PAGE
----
Retrospective epidemiological study.
To describe the epidemiology of spinal fractures over a 10 years period in a level one trauma center in the Netherlands.
Spinal fractures may have large socioeconomic consequences. The prevalence and outcomes likely change over the years owing to improved traffic safety, increasing population age and improved medical treatment. This is the first study to address the epidemiology of spinal fractures over a large period in the Netherlands.
All patients with a cervical, thoracic, or lumbar spine fracture admitted to a level one trauma center from 2007 to 2016 were prospective registered and retrospectively analyzed. In addition to patient, accident, and associated injury characteristics, radiological and surgery data were obtained from the hospital's Electronic Patient File system.
Between 2007 and 2016, 1479 patients with a total of 3029 spinal fractures were admitted. Approximately 40.8% were female and 59.2% were male, with a mean age of 52.0 years; 4.9% of fractures occurred at a juvenile age (0–18 years) and 63.6% at the age of 19 to 64 years. Most fractures occurred in the thoracic spine, followed by the lumbar and cervical spine. The most common cause of injury was a fall from height, followed by traffic accidents. Spinal cord injury occurred in 8.5% and associated injuries were reported in 73% of the patients. Sixteen percent of the admitted patients were treated operatively. Over time, there was a larger increase in amount of spine fractures in elderly (≥ 65 years) compared with younger people.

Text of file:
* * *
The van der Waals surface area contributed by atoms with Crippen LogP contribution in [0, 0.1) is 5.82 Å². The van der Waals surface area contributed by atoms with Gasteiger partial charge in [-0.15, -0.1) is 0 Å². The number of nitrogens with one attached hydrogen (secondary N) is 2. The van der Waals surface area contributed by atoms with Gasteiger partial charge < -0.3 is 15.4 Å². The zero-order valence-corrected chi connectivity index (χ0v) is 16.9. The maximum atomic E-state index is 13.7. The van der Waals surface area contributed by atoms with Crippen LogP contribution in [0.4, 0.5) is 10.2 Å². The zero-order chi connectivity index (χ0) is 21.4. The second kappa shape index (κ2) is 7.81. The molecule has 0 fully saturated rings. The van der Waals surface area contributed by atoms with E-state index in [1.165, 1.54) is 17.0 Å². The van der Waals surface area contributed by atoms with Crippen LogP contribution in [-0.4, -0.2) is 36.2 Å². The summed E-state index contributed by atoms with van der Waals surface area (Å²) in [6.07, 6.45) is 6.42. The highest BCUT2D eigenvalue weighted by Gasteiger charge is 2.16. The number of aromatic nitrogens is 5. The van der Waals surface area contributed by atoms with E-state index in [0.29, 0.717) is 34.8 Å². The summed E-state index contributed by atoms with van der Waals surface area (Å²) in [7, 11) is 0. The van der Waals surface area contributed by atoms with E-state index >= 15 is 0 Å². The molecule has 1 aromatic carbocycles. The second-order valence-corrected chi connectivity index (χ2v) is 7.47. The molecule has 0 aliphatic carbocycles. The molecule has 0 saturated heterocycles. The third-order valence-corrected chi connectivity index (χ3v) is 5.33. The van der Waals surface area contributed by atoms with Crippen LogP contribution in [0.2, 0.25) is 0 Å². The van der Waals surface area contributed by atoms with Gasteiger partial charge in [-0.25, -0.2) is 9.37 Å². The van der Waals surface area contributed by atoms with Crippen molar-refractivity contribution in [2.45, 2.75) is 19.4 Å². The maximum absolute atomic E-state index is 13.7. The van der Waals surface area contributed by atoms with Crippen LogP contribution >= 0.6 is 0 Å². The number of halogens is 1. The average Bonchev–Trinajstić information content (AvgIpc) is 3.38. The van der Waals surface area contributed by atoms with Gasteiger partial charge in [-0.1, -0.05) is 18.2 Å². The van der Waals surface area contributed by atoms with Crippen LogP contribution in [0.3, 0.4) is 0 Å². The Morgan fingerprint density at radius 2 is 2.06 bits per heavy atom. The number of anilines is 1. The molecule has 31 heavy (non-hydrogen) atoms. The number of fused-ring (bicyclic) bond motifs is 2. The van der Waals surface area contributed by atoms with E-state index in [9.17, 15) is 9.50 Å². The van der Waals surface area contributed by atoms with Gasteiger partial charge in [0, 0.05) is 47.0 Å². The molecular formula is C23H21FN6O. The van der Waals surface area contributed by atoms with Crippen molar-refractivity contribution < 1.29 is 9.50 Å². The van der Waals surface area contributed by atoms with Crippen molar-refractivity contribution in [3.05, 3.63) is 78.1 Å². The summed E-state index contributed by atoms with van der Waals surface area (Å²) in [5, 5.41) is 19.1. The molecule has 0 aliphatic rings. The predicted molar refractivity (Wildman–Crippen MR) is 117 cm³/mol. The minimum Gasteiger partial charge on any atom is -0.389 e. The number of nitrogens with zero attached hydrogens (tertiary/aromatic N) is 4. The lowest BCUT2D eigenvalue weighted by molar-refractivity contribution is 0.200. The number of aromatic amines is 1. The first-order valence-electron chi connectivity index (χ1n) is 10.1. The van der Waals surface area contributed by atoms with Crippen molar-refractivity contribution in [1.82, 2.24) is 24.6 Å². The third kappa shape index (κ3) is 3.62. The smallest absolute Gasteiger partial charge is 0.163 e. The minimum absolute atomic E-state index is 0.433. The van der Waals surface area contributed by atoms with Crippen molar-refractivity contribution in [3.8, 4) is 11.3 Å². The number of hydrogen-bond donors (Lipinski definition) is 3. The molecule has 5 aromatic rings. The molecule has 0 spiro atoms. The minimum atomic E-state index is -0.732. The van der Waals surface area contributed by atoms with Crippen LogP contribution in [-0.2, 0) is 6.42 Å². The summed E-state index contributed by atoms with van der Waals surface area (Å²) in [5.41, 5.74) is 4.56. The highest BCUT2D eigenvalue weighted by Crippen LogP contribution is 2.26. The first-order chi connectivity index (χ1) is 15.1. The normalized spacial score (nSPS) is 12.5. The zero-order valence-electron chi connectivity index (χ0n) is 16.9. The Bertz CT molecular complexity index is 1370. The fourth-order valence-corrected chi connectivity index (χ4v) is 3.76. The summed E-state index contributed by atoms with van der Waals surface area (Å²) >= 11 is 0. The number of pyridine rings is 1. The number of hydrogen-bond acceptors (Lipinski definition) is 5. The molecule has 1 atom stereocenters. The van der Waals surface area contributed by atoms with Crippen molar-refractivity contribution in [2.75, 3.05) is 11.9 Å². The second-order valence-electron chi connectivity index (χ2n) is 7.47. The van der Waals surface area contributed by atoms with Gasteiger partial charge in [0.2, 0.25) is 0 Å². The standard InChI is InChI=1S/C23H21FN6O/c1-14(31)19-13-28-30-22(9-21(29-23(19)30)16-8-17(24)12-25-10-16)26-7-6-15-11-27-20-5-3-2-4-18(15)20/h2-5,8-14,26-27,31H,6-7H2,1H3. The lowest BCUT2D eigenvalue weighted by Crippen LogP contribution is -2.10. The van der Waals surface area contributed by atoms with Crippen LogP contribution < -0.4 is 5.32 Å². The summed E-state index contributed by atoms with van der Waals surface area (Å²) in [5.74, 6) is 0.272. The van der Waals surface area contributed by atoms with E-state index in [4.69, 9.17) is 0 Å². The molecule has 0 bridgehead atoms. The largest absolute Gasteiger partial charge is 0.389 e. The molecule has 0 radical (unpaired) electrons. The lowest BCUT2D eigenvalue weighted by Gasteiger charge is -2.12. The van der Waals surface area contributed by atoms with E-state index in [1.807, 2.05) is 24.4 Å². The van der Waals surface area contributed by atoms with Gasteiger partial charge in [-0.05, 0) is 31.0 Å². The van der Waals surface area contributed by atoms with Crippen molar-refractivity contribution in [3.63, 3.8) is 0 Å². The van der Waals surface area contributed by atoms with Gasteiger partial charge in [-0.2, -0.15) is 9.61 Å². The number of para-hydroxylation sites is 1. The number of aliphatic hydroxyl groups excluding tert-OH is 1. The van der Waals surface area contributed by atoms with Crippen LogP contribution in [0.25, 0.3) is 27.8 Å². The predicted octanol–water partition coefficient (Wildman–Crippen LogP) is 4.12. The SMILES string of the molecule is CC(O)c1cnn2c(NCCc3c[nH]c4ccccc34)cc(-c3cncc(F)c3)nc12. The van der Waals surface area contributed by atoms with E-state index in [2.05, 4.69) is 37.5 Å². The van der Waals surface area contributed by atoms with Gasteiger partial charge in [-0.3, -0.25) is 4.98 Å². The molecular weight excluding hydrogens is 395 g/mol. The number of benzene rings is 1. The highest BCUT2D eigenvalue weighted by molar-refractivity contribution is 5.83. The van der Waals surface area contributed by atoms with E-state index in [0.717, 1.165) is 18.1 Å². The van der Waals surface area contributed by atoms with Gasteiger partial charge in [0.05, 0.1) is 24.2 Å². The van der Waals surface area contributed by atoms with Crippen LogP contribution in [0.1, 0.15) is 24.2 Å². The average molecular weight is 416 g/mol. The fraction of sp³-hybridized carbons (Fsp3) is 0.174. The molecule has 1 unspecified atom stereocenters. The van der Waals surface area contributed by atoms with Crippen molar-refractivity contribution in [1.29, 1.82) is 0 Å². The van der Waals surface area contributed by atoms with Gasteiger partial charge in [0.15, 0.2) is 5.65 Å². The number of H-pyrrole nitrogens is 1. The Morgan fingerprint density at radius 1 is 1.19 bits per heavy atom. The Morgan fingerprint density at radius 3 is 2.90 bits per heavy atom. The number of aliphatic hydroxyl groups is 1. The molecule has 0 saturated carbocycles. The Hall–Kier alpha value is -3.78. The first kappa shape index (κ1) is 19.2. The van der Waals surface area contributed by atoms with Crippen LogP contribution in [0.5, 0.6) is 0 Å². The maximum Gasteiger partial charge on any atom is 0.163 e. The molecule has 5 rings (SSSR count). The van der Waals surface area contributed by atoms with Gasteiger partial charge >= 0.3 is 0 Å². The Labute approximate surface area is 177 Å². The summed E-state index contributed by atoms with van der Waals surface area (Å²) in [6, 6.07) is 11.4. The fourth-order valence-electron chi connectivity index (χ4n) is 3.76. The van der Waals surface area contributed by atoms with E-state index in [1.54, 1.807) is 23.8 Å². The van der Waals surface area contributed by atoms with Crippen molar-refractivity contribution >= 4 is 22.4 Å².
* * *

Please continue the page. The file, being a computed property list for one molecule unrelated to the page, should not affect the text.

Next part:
The total amount of spine fractures per year increased over time. In addition, there was a larger increase in amount of spine fractures in patients over 65 years of age compared with younger patients. Despite this increase, a considerable amount of spine fractures still occur in the age-group of 19 to 64 years. Most fractures were located in the thoracic spine. This study might stimulate development of policy on precautionary actions to prevent spine fractures.
Level of Evidence: 4
A retrospective epidemiological study of patients that presented with a spinal fracture between 2007 and 2016 in a level one trauma center in the Netherlands with spine injury expertise. This study provides insight into the patients and fracture characteristics of spinal fractures.
∗Department of Trauma surgery, VU University Medical Center, Amsterdam, the Netherlands
†Department of Orthopedic surgery, VU University Medical Center, Amsterdam, the Netherlands
‡Department of Neurosurgery, VU University Medical Center, Amsterdam, the Netherlands.
Address correspondence and reprint requests to Arjen J. Smits, MD, Department of Trauma surgery, VU University Medical Center, De Boelelaan 1117, room 7F020, 1081 HV Amsterdam, the Netherlands; E-mail: email@example.com
Received 29 June, 2018
Revised 3 October, 2018
Accepted 17 October, 2018
LPDO and AJS contributed equally to this work.
The manuscript submitted does not contain information about medical device(s)/drug(s).
No funds were received in support of this work.
No relevant financial activities outside the submitted work.